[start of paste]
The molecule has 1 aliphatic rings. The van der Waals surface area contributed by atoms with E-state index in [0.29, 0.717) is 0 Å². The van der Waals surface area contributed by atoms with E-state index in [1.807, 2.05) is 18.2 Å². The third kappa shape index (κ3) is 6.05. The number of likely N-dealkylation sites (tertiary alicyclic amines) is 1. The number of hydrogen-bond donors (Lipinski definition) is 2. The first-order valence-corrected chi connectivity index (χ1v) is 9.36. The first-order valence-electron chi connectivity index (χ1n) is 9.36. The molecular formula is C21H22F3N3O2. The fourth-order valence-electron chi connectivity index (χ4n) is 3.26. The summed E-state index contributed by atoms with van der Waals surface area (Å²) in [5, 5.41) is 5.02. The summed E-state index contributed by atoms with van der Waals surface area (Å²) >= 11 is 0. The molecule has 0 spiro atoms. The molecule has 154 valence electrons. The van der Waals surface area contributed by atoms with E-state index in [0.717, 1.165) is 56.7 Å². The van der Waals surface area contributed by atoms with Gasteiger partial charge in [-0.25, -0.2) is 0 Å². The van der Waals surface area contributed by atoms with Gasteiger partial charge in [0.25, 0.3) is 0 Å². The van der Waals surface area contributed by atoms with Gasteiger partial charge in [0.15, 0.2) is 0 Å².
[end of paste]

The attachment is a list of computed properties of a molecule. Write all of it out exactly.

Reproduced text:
The molecule has 1 aliphatic rings. The van der Waals surface area contributed by atoms with E-state index in [0.29, 0.717) is 0 Å². The van der Waals surface area contributed by atoms with E-state index in [1.807, 2.05) is 18.2 Å². The third kappa shape index (κ3) is 6.05. The number of likely N-dealkylation sites (tertiary alicyclic amines) is 1. The number of hydrogen-bond donors (Lipinski definition) is 2. The first-order valence-corrected chi connectivity index (χ1v) is 9.36. The first-order valence-electron chi connectivity index (χ1n) is 9.36. The molecular formula is C21H22F3N3O2. The fourth-order valence-electron chi connectivity index (χ4n) is 3.26. The summed E-state index contributed by atoms with van der Waals surface area (Å²) in [5, 5.41) is 5.02. The summed E-state index contributed by atoms with van der Waals surface area (Å²) >= 11 is 0. The molecule has 0 spiro atoms. The molecule has 154 valence electrons. The van der Waals surface area contributed by atoms with E-state index in [0.717, 1.165) is 56.7 Å². The van der Waals surface area contributed by atoms with Gasteiger partial charge in [-0.25, -0.2) is 0 Å². The van der Waals surface area contributed by atoms with Gasteiger partial charge in [0.25, 0.3) is 0 Å². The van der Waals surface area contributed by atoms with Gasteiger partial charge in [0.15, 0.2) is 0 Å².